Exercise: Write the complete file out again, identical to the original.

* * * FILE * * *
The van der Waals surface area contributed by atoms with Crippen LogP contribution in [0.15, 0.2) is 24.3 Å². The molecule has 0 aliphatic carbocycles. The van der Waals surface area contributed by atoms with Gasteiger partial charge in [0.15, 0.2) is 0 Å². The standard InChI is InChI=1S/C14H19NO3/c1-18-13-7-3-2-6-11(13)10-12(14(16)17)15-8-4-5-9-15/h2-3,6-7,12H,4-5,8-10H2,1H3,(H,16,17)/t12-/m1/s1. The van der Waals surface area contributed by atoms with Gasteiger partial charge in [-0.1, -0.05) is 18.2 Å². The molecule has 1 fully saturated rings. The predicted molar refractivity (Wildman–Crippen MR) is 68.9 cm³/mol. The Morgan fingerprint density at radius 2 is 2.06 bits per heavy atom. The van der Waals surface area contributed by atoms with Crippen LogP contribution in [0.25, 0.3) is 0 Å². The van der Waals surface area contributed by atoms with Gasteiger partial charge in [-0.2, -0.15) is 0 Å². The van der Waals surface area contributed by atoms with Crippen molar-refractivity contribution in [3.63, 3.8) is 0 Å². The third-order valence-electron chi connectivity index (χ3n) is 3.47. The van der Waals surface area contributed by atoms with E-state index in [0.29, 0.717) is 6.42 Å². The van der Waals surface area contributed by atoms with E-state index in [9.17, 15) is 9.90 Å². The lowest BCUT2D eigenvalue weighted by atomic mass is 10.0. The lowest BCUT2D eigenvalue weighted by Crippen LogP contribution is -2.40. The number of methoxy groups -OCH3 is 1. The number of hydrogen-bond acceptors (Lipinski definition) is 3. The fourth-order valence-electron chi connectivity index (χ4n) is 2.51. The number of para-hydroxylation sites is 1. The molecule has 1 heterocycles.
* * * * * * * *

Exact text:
The van der Waals surface area contributed by atoms with Crippen LogP contribution in [0.15, 0.2) is 24.3 Å². The molecule has 0 aliphatic carbocycles. The van der Waals surface area contributed by atoms with Gasteiger partial charge in [0.15, 0.2) is 0 Å². The standard InChI is InChI=1S/C14H19NO3/c1-18-13-7-3-2-6-11(13)10-12(14(16)17)15-8-4-5-9-15/h2-3,6-7,12H,4-5,8-10H2,1H3,(H,16,17)/t12-/m1/s1. The van der Waals surface area contributed by atoms with Gasteiger partial charge in [-0.1, -0.05) is 18.2 Å². The molecule has 1 fully saturated rings. The predicted molar refractivity (Wildman–Crippen MR) is 68.9 cm³/mol. The Morgan fingerprint density at radius 2 is 2.06 bits per heavy atom. The van der Waals surface area contributed by atoms with Crippen LogP contribution in [0.25, 0.3) is 0 Å². The van der Waals surface area contributed by atoms with Gasteiger partial charge in [-0.2, -0.15) is 0 Å². The van der Waals surface area contributed by atoms with Crippen molar-refractivity contribution in [3.63, 3.8) is 0 Å². The third-order valence-electron chi connectivity index (χ3n) is 3.47. The van der Waals surface area contributed by atoms with E-state index in [0.29, 0.717) is 6.42 Å². The van der Waals surface area contributed by atoms with E-state index in [9.17, 15) is 9.90 Å². The lowest BCUT2D eigenvalue weighted by atomic mass is 10.0. The lowest BCUT2D eigenvalue weighted by Crippen LogP contribution is -2.40. The number of methoxy groups -OCH3 is 1. The number of hydrogen-bond acceptors (Lipinski definition) is 3. The fourth-order valence-electron chi connectivity index (χ4n) is 2.51. The number of para-hydroxylation sites is 1. The molecule has 1 heterocycles.